Fibroblasts are the primary production cells, responsible for the collagen and elastin biosynthesis, which is a continuous process, and is balanced with the old fibers degradation by metalloproteinases (MMPs). The major source of MMPs is epidermal keratinocytes and dermal fibroblasts, although MMPs can also be produced by endothelial cells and immunocytes.24

Transforming growth factor-β is an important regulator of ECM biosynthesis and homeostasis and controls the signaling pathway in dermal fibroblasts by enhancing ECM production.25

In young skin, fibroblasts adhere to the surrounding ECM and exert mechanical forces to maintain a normal elongated shape. In aged skin, fibroblasts attachment is impaired due to progressive ECM degradation, resulting in fibroblasts’ size reduction, decreased elongation and collapsed morphology. The latter alterations along with the down regulation of TGF-β signaling and the increase of MMPs levels regulate ECM degradation.26

Oxidative stress initiated by reactive oxygen species (ROS) increases MMPs’ expression and inhibits TGF-β signaling, which leads to decreased ECM biosynthesis. This concludes to an impaired adherence of fibroblasts to ECM, and consequently leads to the reduction of their size. The aged fibroblasts produce more ROS, accelerating in this way an endless positive cycle of dermal ageing.27


The aim of this study was to suggest a 3-step neck skin rejuvenation treatment protocol. We combined three different treatments: non-ablative laser (Fraxel laser), intradermal collagen booster (NITHYA injectable product) and platelet-rich plasma (PRP) in order to produce new collagen and elastin in a young woman with a rare inherited disorder, pseudoxanthoma elasticum. The management of the cutaneous manifestations of PXE is focused on limiting the oxidative stress of the disease. The latter is responsible for the progressive calcification and fragmentation of elastic fibres, despite the existence of the underlying defects to the ABCC6 gene.2 Thus, inspired by this case, this anti-aging protocol can be generalized in order to be included as a new arrow in the quiver for neck skin rejuvenation.

Materials and methods

Fractional resurfacing is performed using a 1550/1927-nm non-ablative erbium/thulium fiber laser (Fraxel Dual; Reliant Technologies, Mountain View, CA) along with non-cross linked HA. This laser targets water-containing tissue to effect photocoagulation of narrow, sharply defined columns of skin known as microscopic thermal zones (MTZs). The local epidermis is preserved whereas the dermis column undergoes necrosis with formation of microscopic epidermal necrotic debris (MENDs). MENDs release their products from dermis to epidermis, leaving a dead space that will be filled by surrounded reservoir of spared epidermal and dermal tissue, allowing for rapid repair of laser-induced thermal injury and fiber synthesis.28

Nithya injectable product (manufactured and distributed by Euroresearch S.r.l. Milan – Italy) is a type III medical device containing type I horse collagen. It is in form of fine powder and is used diluted in 4.5ml saline and 0.5ml xylocaine.29

PRP preparation procedure includes peripheral blood collection in blood tubes containing 0.5ml 3.2% sodium citrate solution. All tubes were being processed in a refrigerated angledcentrifuge (certified Nahita ECO 2640/80). The blood was centrifuged at 3630/rpm for 5 minutes and separated the platelets from the rest of the blood components. PRP is used for stimulation of both superficial and deep dermis layers. PRP is a bio-stimulator of fibroblasts, rich source of various cytokins and growth factors, which promotes cell proliferation, extracellular matrix synthesis and hyaluronic acid production.30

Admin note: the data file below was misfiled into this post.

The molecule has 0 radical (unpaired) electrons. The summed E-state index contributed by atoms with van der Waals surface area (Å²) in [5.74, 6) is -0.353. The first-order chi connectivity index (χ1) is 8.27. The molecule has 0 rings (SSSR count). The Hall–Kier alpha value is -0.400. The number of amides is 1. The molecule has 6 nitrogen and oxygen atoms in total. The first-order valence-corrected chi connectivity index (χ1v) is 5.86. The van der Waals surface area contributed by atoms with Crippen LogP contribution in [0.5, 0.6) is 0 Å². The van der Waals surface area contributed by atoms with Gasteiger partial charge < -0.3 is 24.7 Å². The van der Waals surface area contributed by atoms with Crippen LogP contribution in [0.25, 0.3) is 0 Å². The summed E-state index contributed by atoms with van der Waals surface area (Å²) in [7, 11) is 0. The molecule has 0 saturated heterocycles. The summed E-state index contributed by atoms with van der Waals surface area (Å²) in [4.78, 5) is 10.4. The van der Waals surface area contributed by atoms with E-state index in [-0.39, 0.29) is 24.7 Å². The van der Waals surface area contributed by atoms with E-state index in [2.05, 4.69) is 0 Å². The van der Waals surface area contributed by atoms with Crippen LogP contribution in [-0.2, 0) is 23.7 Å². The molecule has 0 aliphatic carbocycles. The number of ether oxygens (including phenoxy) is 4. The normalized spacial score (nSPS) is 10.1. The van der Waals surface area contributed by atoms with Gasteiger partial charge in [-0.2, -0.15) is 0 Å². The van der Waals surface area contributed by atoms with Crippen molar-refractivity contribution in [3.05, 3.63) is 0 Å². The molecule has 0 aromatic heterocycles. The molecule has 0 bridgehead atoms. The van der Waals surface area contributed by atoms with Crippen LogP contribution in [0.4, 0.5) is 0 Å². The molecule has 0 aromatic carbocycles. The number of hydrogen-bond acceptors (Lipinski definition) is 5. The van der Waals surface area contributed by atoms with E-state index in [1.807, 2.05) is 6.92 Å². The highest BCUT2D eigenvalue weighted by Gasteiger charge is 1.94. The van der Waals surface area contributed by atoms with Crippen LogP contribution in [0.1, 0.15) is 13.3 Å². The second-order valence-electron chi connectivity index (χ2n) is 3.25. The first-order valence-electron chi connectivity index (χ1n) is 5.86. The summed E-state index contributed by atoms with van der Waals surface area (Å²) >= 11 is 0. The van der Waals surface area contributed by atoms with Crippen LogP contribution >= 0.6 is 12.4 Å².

Except for these 3 steps, home-care cosmetic products included Nithya mousse and Version C 35% serum. Nithya mousse (manufactured and distributed by Euroresearch S.r.l Milan – Italy) is a medical device, which contains heterologous equine collagen at the concentration of 0.28%.29 Version C 35% (manufactured and distributed by Version Dermocosmetics Athens- Greece)is the highest concentration of stabilized ascorbic acid (Vitamin C) in a low pH (3.0). It acts as an anti-oxidant protector of collagen, by inhibiting ROS species and MMPs production while it promotes fibroblasts proliferation and gene stimulation of pro-collagen.31

Case description

A 28-year-old Roma woman presented to the Dermatology Clinic in February 2020 for a longstanding progressive appearance of painless yellow papules with skin laxity in the cervical and axillary regions (Figure 1). These lesions remained unchanged with no medication or treatment. She had no pain complaints, or inflammatory signs on the lesions or around them, and did not have any associated symptoms. She did not take any daily medication and had no relevant personal or family medical history of dermatosis.

Figure 1 Clinical image of a young Roma woman with pseudoxanthoma elasticum.

On examination, there were painless, uneven, rough, yellow plaques without inflammatory signs in the posterior cervical region. They merged bilaterally and symmetrically into the right and left side cervical region. Skin laxity was also presented in both axillary areas and abdomen. No other abnormalities were found on the rest of physical examination.

In the initial visit of the patient to the Dermatology clinic, the following exams were conducted: hemogram, general biochemistry with lipid profile and phosphorus-calcium balance, thyroid hormones testing and urinary sediment all of which were unremarkable. Further investigation with more specific examination included: electrocardiogram and echocardiogram, breast ultrasound, carotid, aortoiliac venous and arterial ultrasonography.

Fundus images of the patient confirmed the presence of angioid streaks alongside with mottled pigmentation (peau d’orange) parafoveally, which are clearly visible in the right eye (Figure 2) and hardly visible in the left eye. Examination of the patient with high-resolution 3-D Optical Coherence Tomography (OCT) showed no significant distortion in the area of the macula and the optic disks, apart from a relative asymmetry in the thickness of the Retinal Nerve Fiber Layer (RNFL) between the two eyes, with no further clinical impact. There was no sign of choroidal neovascularization (Figure 3).

Figure 2 Fundus image of the right eye.